Jean Edward Smith
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One of today’s premier biographers has written a modern, comprehensive, indeed ultimate book on the epic life of Franklin Delano Roosevelt. In this superlative volume, Jean Edward Smith combines contemporary scholarship and a broad range of primary source material to provide an engrossing narrative of one of America’s greatest presidents.
This is a portrait painted in broad strokes and fine details. We see how Roosevelt’s restless energy, fierce intellect, personal magnetism, and ability to project effortless grace permitted him to master countless challenges throughout his life. Smith recounts FDR’s battles with polio and physical disability, and how these experiences helped forge the resolve that FDR used to surmount the economic turmoil of the Great Depression and the wartime threat of totalitarianism. Here also is FDR’s private life depicted with unprecedented candor and nuance, with close attention paid to the four women who molded his personality and helped to inform his worldview: His mother, Sara Delano Roosevelt, formidable yet ever supportive and tender; his wife, Eleanor, whose counsel and affection were instrumental to FDR’s public and individual achievements; Lucy Mercer, the great romantic love of FDR’s life; and Missy LeHand, FDR’s longtime secretary, companion, and confidante, whose adoration of her boss was practically limitless.
Smith also tackles head-on and in-depth the numerous failures and miscues of Roosevelt’s public career, including his disastrous attempt to reconstruct the Judiciary; the shameful internment of Japanese-Americans; and Roosevelt’s occasionally self-defeating Executive overreach. Additionally, Smith offers a sensitive and balanced assessment of Roosevelt’s response to the Holocaust, noting its breakthroughs and shortcomings.
Summing up Roosevelt’s legacy, Jean Smith declares that FDR, more than any other individual, changed the relationship between the American people and their government. It was Roosevelt who revolutionized the art of campaigning and used the burgeoning mass media to garner public support and allay fears. But more important, Smith gives us the clearest picture yet of how this quintessential Knickerbocker aristocrat, a man who never had to depend on a paycheck, became the common man’s president. The result is a powerful account that adds fresh perspectives and draws profound conclusions about a man whose story is widely known but far less well understood. Written for the general reader and scholars alike, FDR is a stunning biography in every way worthy of its subject.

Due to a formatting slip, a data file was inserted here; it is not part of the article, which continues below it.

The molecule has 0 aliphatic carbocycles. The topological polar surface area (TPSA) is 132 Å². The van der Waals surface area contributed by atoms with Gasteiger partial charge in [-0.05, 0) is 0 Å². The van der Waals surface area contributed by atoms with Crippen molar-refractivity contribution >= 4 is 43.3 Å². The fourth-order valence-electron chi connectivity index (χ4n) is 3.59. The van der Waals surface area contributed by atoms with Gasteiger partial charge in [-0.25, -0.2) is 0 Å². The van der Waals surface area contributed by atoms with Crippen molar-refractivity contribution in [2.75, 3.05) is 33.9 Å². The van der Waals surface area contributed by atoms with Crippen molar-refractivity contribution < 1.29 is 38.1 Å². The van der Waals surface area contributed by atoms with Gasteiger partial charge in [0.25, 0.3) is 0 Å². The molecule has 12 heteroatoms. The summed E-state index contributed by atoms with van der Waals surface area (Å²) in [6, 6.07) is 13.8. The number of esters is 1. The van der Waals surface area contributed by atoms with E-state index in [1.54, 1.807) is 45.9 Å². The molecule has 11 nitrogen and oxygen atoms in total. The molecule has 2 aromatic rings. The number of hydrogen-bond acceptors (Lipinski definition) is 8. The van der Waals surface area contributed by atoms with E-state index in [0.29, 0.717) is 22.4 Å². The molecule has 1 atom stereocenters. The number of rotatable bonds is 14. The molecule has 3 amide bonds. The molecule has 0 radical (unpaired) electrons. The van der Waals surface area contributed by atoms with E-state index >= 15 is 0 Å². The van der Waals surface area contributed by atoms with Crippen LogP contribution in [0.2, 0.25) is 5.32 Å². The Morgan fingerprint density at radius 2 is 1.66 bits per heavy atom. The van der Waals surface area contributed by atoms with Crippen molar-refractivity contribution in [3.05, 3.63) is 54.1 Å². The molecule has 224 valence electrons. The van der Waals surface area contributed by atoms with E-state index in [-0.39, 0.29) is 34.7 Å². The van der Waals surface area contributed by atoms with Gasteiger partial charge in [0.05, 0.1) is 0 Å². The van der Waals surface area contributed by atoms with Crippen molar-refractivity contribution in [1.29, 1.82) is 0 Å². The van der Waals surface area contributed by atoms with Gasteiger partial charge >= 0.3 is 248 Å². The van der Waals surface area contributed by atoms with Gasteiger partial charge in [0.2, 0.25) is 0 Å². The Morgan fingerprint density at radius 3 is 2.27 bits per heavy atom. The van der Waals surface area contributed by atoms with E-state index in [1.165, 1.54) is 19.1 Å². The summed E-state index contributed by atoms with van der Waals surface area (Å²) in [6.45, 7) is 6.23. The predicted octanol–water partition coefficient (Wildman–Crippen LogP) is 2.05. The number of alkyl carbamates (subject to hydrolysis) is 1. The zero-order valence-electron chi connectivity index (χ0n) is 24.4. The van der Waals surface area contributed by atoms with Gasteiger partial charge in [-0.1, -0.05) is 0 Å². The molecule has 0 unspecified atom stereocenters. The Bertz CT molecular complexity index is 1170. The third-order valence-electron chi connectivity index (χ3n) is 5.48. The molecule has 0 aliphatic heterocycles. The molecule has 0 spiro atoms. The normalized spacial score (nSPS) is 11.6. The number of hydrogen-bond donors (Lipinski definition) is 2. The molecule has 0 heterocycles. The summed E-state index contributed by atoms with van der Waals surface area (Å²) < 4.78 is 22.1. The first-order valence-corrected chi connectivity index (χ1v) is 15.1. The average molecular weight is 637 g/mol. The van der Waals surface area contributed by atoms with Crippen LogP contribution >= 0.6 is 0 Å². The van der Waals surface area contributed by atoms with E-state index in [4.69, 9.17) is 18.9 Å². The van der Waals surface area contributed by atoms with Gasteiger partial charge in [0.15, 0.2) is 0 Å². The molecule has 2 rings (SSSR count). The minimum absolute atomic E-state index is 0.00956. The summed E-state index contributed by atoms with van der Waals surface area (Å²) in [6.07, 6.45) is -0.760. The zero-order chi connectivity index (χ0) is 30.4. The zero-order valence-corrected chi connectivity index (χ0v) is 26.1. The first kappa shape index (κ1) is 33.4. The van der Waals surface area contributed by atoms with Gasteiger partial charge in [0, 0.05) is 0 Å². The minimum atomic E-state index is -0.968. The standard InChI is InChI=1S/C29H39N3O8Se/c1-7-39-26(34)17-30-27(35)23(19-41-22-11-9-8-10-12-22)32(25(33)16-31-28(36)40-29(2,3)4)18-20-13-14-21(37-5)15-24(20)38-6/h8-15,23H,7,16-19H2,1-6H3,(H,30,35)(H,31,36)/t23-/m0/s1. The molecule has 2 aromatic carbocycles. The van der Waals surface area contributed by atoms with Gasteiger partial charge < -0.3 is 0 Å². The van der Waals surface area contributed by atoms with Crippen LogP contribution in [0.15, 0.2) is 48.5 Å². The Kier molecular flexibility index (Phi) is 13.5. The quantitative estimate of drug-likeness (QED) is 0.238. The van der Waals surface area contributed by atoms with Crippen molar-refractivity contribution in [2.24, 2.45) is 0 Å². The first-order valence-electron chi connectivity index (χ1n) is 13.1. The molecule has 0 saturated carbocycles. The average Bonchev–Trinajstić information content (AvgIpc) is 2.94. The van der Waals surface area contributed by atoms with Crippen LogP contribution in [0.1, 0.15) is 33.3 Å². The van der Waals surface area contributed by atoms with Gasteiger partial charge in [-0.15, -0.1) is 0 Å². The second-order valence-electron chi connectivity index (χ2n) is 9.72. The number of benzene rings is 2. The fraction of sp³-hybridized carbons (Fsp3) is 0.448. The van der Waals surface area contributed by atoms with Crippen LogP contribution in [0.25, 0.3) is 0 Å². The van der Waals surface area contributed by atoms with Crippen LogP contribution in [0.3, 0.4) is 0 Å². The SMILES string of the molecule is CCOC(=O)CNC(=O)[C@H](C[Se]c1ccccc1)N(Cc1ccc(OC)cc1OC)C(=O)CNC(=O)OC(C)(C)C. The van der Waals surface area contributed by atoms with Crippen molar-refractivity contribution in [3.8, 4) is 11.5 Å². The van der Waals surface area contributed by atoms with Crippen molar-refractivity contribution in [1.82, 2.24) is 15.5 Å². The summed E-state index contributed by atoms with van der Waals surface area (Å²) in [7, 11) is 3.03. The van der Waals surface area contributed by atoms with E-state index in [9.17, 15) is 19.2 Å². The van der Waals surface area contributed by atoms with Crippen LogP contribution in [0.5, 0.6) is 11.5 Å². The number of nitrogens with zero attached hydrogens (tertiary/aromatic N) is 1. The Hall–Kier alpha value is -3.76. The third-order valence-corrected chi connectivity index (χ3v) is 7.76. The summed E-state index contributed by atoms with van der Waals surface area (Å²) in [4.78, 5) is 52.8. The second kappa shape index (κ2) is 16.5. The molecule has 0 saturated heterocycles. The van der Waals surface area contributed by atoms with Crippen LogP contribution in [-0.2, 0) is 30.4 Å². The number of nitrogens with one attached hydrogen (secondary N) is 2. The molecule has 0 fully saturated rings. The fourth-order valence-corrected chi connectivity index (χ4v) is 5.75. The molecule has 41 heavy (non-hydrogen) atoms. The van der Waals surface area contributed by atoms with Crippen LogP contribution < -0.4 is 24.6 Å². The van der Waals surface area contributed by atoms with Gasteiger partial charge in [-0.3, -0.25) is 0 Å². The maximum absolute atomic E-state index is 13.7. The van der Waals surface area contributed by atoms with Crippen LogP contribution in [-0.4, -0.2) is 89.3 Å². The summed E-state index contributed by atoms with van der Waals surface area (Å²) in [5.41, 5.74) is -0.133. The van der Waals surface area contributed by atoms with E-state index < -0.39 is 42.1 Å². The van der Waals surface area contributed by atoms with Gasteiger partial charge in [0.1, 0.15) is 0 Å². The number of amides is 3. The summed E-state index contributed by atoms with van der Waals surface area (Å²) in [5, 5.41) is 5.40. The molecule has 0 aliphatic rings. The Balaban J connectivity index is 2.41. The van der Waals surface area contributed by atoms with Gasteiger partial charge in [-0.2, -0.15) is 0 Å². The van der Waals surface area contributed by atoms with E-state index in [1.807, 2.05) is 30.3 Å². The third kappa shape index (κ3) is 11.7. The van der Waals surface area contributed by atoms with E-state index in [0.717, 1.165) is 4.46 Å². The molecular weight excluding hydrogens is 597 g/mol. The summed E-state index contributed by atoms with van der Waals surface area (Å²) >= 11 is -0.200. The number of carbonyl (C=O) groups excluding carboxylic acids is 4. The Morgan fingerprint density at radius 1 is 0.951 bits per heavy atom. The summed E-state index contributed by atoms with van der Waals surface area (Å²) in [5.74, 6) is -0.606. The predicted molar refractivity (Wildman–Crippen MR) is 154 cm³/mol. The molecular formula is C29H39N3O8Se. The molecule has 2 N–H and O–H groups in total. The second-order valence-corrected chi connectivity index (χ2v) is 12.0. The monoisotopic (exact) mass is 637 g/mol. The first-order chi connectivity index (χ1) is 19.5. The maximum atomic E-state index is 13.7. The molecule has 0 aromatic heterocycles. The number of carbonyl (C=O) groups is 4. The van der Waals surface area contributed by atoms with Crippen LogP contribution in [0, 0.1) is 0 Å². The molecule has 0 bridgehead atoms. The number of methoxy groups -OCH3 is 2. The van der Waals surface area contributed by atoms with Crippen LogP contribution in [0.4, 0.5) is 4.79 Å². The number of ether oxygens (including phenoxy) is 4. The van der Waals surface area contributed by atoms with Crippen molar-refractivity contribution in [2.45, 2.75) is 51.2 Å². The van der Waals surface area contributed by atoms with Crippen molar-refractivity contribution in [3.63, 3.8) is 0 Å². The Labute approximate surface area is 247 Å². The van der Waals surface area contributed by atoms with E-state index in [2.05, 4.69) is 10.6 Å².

From the Hardcover edition.
departure from Albany. In the interim, John Garner had been nominated by acclamation for vice president, Farley bringing the Roosevelt delegations into line without a murmur. Shortly after 6 P.M. Chairman Walsh introduced Roosevelt amidst a thunderous ovation. FDR was wearing a blue suit with a rose in his lapel, his eyes shining, his head thrown back, as the organist broke into another spirited rendering of “Happy Days Are Here Again.” The crowd of 30,000 was on its feet as Roosevelt began. “I
consideration, no action by either caucus. Members took on faith what the leadership presented, and the leadership took on faith what FDR requested. Shortly before four o’clock Speaker Henry T. Rainey of Illinois asked for the yeas and nays. The bill passed with a unanimous whoop of approval. There was no request for a roll call. The New York Times reported that the members appeared like poker players “who throw in their last chips in the belief they will win.”25* By the time the Senate turned
staff to the commander in chief and, in effect, chairman of the American Joint Chiefs of Staff.* In retrospect, the establishment of the command structure to fight the war was an unprecedented achievement that reflected the extraordinary ability of Churchill and Roosevelt to saw off minor differences and find common ground. Roosevelt, unlike Lincoln, was also well served by his long familiarity with the Army and Navy and his ability to pick effective military subordinates. Leahy, Marshall, King,
Republicans, the House of Representatives contained 17 Independents, Progressives, and Socialists. Guide to U.S. Elections 928. 58. Walker to FDR, November 7, 1912. 59. FDR to ER, January 1913, Eleanor Roosevelt Papers, FDRL. In addition to Agriculture and Forest, Fish, and Game, Roosevelt was placed on the standing committees on Codes; Railroads; and Military Affairs. 60. FDR to Joseph Tumulty, January 13, 1913, FDRL. 61. Eleanor Roosevelt, interview with Frank Freidel, May 1, 1948, cited in
Random House, Inc. Originally published in hardcover in the United States by Random House, an imprint of The Random House Publishing Group, a division of Random House, Inc., in 2007. Grateful acknowledgment is made to HarperCollins Publishers, Inc., for permission to reprint brief excerpts from Working with Roosevelt by Samuel I. Rosenman, copyright © 1952 by Harper & Brothers. Copyright renewed © 1980 by Dorothy R. Rosenman, Robert Rosenman, and James R. Rowen. Used by permission. Unless